# voltage drop from 555 / 556

Discussion in 'Electronic Design' started by Lyle, Jun 3, 2005.

1. ### LyleGuest

I'm playing with designing an IR tracking system using IR LED's flashed from
a 556. I want to run it off of a 9 v battery and was trying to calculate
the right resistor for high output but I can't find specs for output voltage
drop under load. I may just have to manually graph it out but by chance,
does anyone know what kind of voltage drop below Vcc I can expect out of a
555 or 556 at 100 - 150 mA max load?
thanks
Lyle

2. ### BanGuest

http://www.national.com/ds.cgi/LM/LM555.pdf
page 2,3
with 9V the droop will be typical around 1V with 100mA, but can be as high
as 2V worst case. You can see the 4 lower diagrams on page 3 which refer to
a supply voltage of 5V, 10V and 15V. These are the typical values, the max
values are specd for 15V only on page2.

3. ### Spehro PefhanyGuest

If you read the data sheet, it says Voh for sourcing 100mA on a 15V
supply, 13.3V typical, 12.75V minimum. At 200mA, 12.5V typical.

So, one guess would be 1.7V drop at 100mA and 2.1V at 150mA. Assuming
you're talking about the bipolar type. Be sure to bypass the battery
well.

If you use a transistor such as a 2N4401 wth 15mA of base drive, the
drop will likely be less than a couple hundred mV.

Best regards,
Spehro Pefhany

4. ### Spehro PefhanyGuest

I assume he's talking about sourcing current, rather than sinking,
since he mentions "voltage drop below Vcc", but I could be wroing
(sic).

Best regards,
Spehro Pefhany

5. ### MSCGuest

Build it, try it...

Sometimes we get so bogged down in designing things on paper and in
software that we forget that occasionally the best method is just to
get the old breadboard out and try it!

Mike

6. ### BanGuest

Well, the droop is pretty symmetrical sourcing or sinking, even if the
graphics and the tables are not giving the same values.

7. ### BanGuest

Well, the droop is pretty symmetrical sourcing or sinking, even if the
graphics and the tables are not giving the same values.

8. ### BanGuest

Well, the droop is pretty symmetrical sourcing or sinking, even if the
graphics and the tables are not giving the same values.

9. ### BanGuest

Well, the droop is pretty symmetrical sourcing or sinking, even if the
graphics and the tables are not giving the same values.

10. ### BanGuest

Well, the droop is pretty symmetrical sourcing or sinking, even if the
graphics and the tables are not giving the same values.

11. ### Spehro PefhanyGuest

Typical values @25°C:

Source Sink 2N4401 ZTX1051A
NE555 NE555 Ib=Ic/10 Ib=Ic/100
1mA 1.3V 0.015V 0.006V 0.05V
10mA 1.4V 0.1V 0.005V 0.05V
100mA 1.6V 1.5V 0.1V 0.05V
200mA 2.5V 2.5V 0.15V 0.06V

Best regards,
Spehro Pefhany

12. ### LyleGuest

thanks all! gives me a good place to start and I'll bread board it and test
from there.
thanks
Lyle

13. ### LyleGuest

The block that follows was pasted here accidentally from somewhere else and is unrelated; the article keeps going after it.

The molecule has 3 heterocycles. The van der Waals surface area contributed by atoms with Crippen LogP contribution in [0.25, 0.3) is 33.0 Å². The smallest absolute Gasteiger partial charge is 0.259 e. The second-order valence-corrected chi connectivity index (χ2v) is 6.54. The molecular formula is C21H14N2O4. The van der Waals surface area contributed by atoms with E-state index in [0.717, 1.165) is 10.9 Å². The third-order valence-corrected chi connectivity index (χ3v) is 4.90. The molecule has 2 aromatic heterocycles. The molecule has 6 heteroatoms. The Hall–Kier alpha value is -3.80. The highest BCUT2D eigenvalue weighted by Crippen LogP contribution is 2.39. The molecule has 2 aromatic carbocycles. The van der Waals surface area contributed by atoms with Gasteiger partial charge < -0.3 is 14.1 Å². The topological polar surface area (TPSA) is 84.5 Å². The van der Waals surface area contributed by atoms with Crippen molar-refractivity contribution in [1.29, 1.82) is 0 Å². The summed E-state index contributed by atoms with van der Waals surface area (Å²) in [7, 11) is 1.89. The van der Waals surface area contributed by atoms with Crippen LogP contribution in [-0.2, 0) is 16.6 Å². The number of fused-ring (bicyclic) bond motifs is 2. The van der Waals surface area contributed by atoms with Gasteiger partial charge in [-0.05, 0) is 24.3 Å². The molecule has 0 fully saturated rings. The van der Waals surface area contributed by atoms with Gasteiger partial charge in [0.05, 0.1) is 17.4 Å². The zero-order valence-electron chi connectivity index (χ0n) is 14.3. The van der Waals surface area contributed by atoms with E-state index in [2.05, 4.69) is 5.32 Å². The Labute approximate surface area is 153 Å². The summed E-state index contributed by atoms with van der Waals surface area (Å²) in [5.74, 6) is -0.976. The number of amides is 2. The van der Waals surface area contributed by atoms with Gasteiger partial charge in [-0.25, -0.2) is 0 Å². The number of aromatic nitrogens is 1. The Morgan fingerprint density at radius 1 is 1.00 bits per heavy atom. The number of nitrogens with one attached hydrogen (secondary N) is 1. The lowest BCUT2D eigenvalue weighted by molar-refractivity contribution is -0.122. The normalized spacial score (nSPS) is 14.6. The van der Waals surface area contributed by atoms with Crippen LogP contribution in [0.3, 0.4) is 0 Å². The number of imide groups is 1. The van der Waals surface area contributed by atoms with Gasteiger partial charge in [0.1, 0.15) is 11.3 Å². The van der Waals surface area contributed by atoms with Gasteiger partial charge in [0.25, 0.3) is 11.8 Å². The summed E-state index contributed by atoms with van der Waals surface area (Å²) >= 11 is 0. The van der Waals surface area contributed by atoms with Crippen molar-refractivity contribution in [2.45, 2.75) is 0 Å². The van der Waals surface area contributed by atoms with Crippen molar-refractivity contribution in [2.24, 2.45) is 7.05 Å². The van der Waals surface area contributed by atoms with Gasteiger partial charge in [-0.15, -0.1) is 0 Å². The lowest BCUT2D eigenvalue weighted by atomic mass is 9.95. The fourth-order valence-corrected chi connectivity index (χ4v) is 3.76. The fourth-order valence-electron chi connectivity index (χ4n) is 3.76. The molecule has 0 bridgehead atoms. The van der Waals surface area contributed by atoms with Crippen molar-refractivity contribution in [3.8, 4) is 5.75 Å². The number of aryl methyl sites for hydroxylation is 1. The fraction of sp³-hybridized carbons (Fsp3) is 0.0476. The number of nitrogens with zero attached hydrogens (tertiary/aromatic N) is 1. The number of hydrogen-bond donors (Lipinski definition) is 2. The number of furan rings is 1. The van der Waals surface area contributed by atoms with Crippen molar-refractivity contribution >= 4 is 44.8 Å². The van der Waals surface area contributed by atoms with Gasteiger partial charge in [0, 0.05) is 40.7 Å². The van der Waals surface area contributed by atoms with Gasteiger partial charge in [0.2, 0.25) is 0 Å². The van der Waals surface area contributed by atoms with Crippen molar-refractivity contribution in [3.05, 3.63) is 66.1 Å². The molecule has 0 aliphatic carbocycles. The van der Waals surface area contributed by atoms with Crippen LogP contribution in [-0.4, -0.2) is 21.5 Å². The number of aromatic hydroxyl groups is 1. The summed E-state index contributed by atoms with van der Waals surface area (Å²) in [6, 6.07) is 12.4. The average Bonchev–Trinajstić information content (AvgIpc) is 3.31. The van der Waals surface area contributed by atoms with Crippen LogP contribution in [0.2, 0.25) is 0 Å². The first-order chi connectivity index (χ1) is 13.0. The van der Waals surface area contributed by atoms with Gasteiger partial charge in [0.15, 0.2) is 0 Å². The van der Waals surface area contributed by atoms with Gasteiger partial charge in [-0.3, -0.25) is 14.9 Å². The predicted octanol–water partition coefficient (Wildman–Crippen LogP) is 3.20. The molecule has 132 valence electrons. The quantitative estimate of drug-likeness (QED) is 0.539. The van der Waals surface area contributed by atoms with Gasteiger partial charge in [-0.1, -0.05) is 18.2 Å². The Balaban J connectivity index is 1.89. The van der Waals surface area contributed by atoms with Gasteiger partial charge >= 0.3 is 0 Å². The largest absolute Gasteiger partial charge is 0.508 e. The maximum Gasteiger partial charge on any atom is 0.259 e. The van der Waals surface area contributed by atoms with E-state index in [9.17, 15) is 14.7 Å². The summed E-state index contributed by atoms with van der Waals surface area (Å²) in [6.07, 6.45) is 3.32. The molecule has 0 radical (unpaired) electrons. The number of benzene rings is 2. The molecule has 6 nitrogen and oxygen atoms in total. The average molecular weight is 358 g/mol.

LOL, yup, I just wanted to get a good starting idea as I'm trying to get as
much out of the IR LED's as is reasonable but their voltage drop is about
half that of a standard LED so its easy to fry them, very easy.
Lyle

gesundheit!

15. ### LyleGuest

I see it now, thanks for pointing it out. What do you mean bypass the
battery well? I was just going to use the output from the 556 in this
version until I need higher currents, do I need a transistor driver? (I'm
just a hobbyist)
Lyle

16. ### Spehro PefhanyGuest

The battery will have some internal resistance. It will get worse as
the battery runs down. You should put a capacitor across the battery
that will supply most of the current *during* your high-pulse with
little droop. The battery can recharge the capacitor between pulses.

For example, suppose you wanted to pulse at 150mA for 1msec and 200mV
of drop was considered okay.

You'd need C = 0.15A * 0.001 sec/0.2V = 750uF (use 1,000uF/10V).
Put 0.1uF ceramic in parallel.

Best regards,
Spehro Pefhany

17. ### Pooh BearGuest

That's why you use a series resistor. To set the current. The variation in Vf
for the diode ( or the margin in Voh for the 556 ) will make very little
difference to the current.

Best not to design right on the edge anyway.

Graham

18. ### Pooh BearGuest

Put a big capacitor across it ! The current drawn by the IR led(s) will see the
full battery impedance otherwise and the supply volts will sag.
A transistor driven by the 556 would give a better saturation voltage. On a 9V
supply that's not really a big issue. A bipolar transistor would also 'waste'
the base current thus reducing battery life.

Graham

19. ### Fred BloggsGuest

Do you have the data sheet for IRLED you're using? Some of them can
really take a wallop, go ohmic, and develop 5V drop. But you need the
datasheet to determine maximum current, maximum permissible pulse width,
and allowable average power, as well as heat sinking techniques using
short leads to large traces/planes. 9V Type N are not particularly
famous for high capacity, and in alkaline will spend most of their
useful life in the 7.2-8.5V range, so that the resistor drop method is
not the best way to drive the LED.